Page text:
Raahil Chopra
Jan 22, 2016

ASCI trains guns on celebs in pan masala ads; says liquor surrogates 'hasn't come up so far', 'might be addressed soon'

Banning celebrity endorsements when ads for a category are allowed evokes strong and mixed reactions from adland

ASCI trains guns on celebs in pan masala ads; says liquor surrogates 'hasn't come up so far', 'might be addressed soon'
The Advertising Standards Council of India (ASCI) has announced that the ASCI code does not permit use of celebrities in advertisements of products, which by law require health warning on its pack or cannot be purchased or used by minors. Complaints against such advertisements have been received by ASCI and are being looked into, the self-regulatory body for advertising has said, adding that it will now approach concerned advertisers to 'take necessary corrective action post decision by our Consumer Complaints Council'.
The contention is that while advertising for the category is allowed by law, ads featuring celebrities could influence minors. It has appealed to celebrities to not appear in ads of brands in such categories.
Speaking with Campaign India, Shweta Purandare, secretary general, ASCI, explained, "We have four chapters in our code. The first promotes truthful advertising, the second is for decent advertising, the third for overall intent (which this falls under) and fourth is about fairness in competition. This deals with overall intent. Advertisements should be done in a responsible manner not to promote unsafe products or practices. If a product has any caution statements or health warnings, it's not safe for consumption. Celebrities could influence minors as they're exposed to such advertisements. Keeping this in mind, we've passed this code."
She added, "Whether a product can be advertised or not, is for the government to decide. Pan Masalas are allowed to advertise. We set the codes, and we feel celebrities can influence minors." 
When asked how ASCI will treat mouth fresheners, if sold under the same brand of pan masala, Purandare said, "The FSSAI (Food Standards and Safety Authority of India) decides whether a product is safe or not. Supari comes under unsafe category. For any other category, be it mouth fresheners, or something else, it depends on the kind of ingredients, which make it safe or unsafe."
We questioned the ASCI official on liquor brands advertising their brand extensions, using celebrities. These range from music CDs to sodas, indirectly promoting liquor brands. 
Purandare said, "It's an interesting point. So far it hasn't come up, but might be addressed soon." 
Most adlanders Campaign India spoke with did not agree with the idea of disallowing celebrity endorsements, when advertising for the category is allowed by law.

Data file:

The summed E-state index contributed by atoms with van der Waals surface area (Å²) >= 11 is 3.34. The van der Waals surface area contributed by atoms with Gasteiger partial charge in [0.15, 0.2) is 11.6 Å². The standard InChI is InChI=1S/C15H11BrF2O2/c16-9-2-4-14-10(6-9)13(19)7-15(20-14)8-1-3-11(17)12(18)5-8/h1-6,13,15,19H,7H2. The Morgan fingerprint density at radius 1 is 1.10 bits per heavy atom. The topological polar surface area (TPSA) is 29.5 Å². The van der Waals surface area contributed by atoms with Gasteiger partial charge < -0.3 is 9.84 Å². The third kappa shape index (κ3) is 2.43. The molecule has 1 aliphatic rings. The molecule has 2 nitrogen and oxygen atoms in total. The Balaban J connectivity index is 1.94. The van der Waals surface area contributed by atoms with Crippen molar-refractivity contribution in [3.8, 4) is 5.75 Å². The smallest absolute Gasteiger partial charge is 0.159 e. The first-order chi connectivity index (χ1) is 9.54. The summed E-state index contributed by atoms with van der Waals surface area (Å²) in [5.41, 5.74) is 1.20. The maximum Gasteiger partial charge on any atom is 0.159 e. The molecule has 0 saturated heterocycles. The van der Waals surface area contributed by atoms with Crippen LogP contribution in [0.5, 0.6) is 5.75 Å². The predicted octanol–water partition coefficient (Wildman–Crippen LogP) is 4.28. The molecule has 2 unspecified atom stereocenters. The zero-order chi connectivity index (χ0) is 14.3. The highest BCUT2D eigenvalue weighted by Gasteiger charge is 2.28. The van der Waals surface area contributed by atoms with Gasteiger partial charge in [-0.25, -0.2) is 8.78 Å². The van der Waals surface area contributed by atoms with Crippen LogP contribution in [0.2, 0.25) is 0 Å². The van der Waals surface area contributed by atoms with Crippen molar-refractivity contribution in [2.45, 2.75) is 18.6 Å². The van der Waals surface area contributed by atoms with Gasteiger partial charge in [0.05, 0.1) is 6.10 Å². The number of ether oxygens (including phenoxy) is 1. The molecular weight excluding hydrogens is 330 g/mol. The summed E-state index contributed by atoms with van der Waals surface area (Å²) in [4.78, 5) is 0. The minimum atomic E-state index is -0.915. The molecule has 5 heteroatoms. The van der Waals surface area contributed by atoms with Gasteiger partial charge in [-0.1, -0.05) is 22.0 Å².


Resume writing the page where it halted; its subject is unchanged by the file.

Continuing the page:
Piyush Pandey, executive chairman and creative director for Ogilvy & Mather India and South Asia, dismissed the idea outright, contending that if advertising is allowed, it should be left to the brand to decide how it advertises (or who should appear in the ad). 
Bobby Pawar, MD and CCO, Publicis Worldwide South Asia, and Dhunji Wadia, president, Rediffusion Y&R Group, concurred with the view. 
Pawar said, "Brands that are allowed to advertise should be allowed to advertise fully. If you think it's a vice and it's bad, don't let them advertise at all and take the harder call. I'm for freedom of all kinds and let people be responsible."
Wadia posed two questions to the authorities. "If it's legal to make and sell a product, then why be harsh about its promotion? And if the brand can be promoted, then why knock out celebrities? In the case of alcoholic beverages they are not allowed to advertise, so there are no ads. If the production of brand extensions is allowed then why stop their promotion?" countered Wadia. 
Anirban Das Blah, founder and managing director, Kwan, labelled the ASCI move as 'a half-baked solution'. "It does cause cancer and other harm, so it's a valid call. But then, why pick on the celebrities? They should stop letting pan masalas advertise totally. And then comes the situation of some top models, who are also celebrities. So how do you define that?"
There are voices in adland that point to the larger picture, too. Josy Paul, chairman and CCO, BBDO India, said, "The issue is more than just about ASCI and celebrities in pan masala ads. It really is about being the right role model for the world. Celebrities are role models for millions and millions of people. Everything they do influences the current generation. It’s about their conscience. It is their value system and noble purpose that we are discussing here. Which is why, in the movie SpiderMan, Uncle Ben tells Ben Parker,"With great power comes great responsibility."
Have a view? Write in to raahil@haymarket.co.in
Campaign India